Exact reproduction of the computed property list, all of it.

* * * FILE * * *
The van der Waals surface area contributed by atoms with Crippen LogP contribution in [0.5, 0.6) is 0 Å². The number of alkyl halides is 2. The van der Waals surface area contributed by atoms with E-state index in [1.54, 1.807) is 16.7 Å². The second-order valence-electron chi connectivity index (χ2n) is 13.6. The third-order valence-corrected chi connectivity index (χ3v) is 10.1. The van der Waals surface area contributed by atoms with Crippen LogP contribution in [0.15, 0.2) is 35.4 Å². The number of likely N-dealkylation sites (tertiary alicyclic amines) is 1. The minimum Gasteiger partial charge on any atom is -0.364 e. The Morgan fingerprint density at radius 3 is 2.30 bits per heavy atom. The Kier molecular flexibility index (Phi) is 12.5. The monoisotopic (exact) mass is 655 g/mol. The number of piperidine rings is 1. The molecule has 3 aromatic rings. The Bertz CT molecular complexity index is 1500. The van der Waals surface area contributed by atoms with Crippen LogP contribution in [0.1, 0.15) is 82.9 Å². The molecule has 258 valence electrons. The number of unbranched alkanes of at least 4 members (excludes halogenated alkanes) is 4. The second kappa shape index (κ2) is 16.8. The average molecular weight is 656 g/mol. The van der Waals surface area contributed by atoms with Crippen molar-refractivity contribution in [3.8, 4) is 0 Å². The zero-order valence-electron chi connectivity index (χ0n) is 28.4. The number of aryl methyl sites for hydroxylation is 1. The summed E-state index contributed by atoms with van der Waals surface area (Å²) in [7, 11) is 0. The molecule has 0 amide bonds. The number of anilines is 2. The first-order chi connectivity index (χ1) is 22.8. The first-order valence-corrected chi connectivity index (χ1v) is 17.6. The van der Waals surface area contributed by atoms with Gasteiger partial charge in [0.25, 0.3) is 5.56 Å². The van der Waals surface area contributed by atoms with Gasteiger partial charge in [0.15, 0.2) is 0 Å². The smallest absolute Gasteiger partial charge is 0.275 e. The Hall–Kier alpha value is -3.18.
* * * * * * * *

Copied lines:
The van der Waals surface area contributed by atoms with Crippen LogP contribution in [0.5, 0.6) is 0 Å². The number of alkyl halides is 2. The van der Waals surface area contributed by atoms with E-state index in [1.54, 1.807) is 16.7 Å². The second-order valence-electron chi connectivity index (χ2n) is 13.6. The third-order valence-corrected chi connectivity index (χ3v) is 10.1. The van der Waals surface area contributed by atoms with Crippen LogP contribution in [0.15, 0.2) is 35.4 Å². The number of likely N-dealkylation sites (tertiary alicyclic amines) is 1. The minimum Gasteiger partial charge on any atom is -0.364 e. The Morgan fingerprint density at radius 3 is 2.30 bits per heavy atom. The Kier molecular flexibility index (Phi) is 12.5. The monoisotopic (exact) mass is 655 g/mol. The number of piperidine rings is 1. The molecule has 3 aromatic rings. The Bertz CT molecular complexity index is 1500. The van der Waals surface area contributed by atoms with Crippen LogP contribution in [0.1, 0.15) is 82.9 Å². The molecule has 258 valence electrons. The number of unbranched alkanes of at least 4 members (excludes halogenated alkanes) is 4. The second kappa shape index (κ2) is 16.8. The average molecular weight is 656 g/mol. The van der Waals surface area contributed by atoms with Crippen molar-refractivity contribution in [3.8, 4) is 0 Å². The zero-order valence-electron chi connectivity index (χ0n) is 28.4. The number of aryl methyl sites for hydroxylation is 1. The summed E-state index contributed by atoms with van der Waals surface area (Å²) in [7, 11) is 0. The molecule has 0 amide bonds. The number of anilines is 2. The first-order chi connectivity index (χ1) is 22.8. The first-order valence-corrected chi connectivity index (χ1v) is 17.6. The van der Waals surface area contributed by atoms with Gasteiger partial charge in [0.25, 0.3) is 5.56 Å². The van der Waals surface area contributed by atoms with Gasteiger partial charge in [0.15, 0.2) is 0 Å². The smallest absolute Gasteiger partial charge is 0.275 e. The Hall–Kier alpha value is -3.18.